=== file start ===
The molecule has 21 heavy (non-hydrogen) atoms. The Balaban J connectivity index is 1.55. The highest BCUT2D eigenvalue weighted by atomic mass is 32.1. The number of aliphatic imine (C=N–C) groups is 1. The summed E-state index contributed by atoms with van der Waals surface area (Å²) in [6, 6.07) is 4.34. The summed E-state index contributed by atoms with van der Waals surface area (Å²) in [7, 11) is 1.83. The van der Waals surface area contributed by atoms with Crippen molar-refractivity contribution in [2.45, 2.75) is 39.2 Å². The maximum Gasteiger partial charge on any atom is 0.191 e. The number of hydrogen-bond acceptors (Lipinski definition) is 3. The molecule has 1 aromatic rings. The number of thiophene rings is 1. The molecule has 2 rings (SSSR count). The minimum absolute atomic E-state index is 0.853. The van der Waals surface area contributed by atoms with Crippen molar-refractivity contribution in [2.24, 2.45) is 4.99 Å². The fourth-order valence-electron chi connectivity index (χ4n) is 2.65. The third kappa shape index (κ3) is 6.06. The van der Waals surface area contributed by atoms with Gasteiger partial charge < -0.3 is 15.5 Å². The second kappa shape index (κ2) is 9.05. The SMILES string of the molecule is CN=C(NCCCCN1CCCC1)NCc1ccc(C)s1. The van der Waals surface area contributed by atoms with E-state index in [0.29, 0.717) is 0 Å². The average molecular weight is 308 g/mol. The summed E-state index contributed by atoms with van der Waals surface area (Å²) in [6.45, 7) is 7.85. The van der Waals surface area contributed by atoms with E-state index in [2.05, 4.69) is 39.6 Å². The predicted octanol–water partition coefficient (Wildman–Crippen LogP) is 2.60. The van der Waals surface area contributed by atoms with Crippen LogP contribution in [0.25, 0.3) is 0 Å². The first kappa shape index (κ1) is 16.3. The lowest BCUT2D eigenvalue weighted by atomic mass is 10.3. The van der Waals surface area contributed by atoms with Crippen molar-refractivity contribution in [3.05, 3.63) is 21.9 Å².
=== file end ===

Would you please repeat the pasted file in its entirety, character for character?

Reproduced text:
The molecule has 21 heavy (non-hydrogen) atoms. The Balaban J connectivity index is 1.55. The highest BCUT2D eigenvalue weighted by atomic mass is 32.1. The number of aliphatic imine (C=N–C) groups is 1. The summed E-state index contributed by atoms with van der Waals surface area (Å²) in [6, 6.07) is 4.34. The summed E-state index contributed by atoms with van der Waals surface area (Å²) in [7, 11) is 1.83. The van der Waals surface area contributed by atoms with Crippen molar-refractivity contribution in [2.45, 2.75) is 39.2 Å². The maximum Gasteiger partial charge on any atom is 0.191 e. The number of hydrogen-bond acceptors (Lipinski definition) is 3. The molecule has 1 aromatic rings. The number of thiophene rings is 1. The molecule has 2 rings (SSSR count). The minimum absolute atomic E-state index is 0.853. The van der Waals surface area contributed by atoms with Crippen molar-refractivity contribution in [2.24, 2.45) is 4.99 Å². The fourth-order valence-electron chi connectivity index (χ4n) is 2.65. The third kappa shape index (κ3) is 6.06. The van der Waals surface area contributed by atoms with Gasteiger partial charge < -0.3 is 15.5 Å². The second kappa shape index (κ2) is 9.05. The SMILES string of the molecule is CN=C(NCCCCN1CCCC1)NCc1ccc(C)s1. The van der Waals surface area contributed by atoms with E-state index in [0.29, 0.717) is 0 Å². The average molecular weight is 308 g/mol. The summed E-state index contributed by atoms with van der Waals surface area (Å²) in [6.45, 7) is 7.85. The van der Waals surface area contributed by atoms with E-state index in [2.05, 4.69) is 39.6 Å². The predicted octanol–water partition coefficient (Wildman–Crippen LogP) is 2.60. The van der Waals surface area contributed by atoms with Crippen LogP contribution in [0.25, 0.3) is 0 Å². The first kappa shape index (κ1) is 16.3. The lowest BCUT2D eigenvalue weighted by atomic mass is 10.3. The van der Waals surface area contributed by atoms with Crippen molar-refractivity contribution in [3.05, 3.63) is 21.9 Å².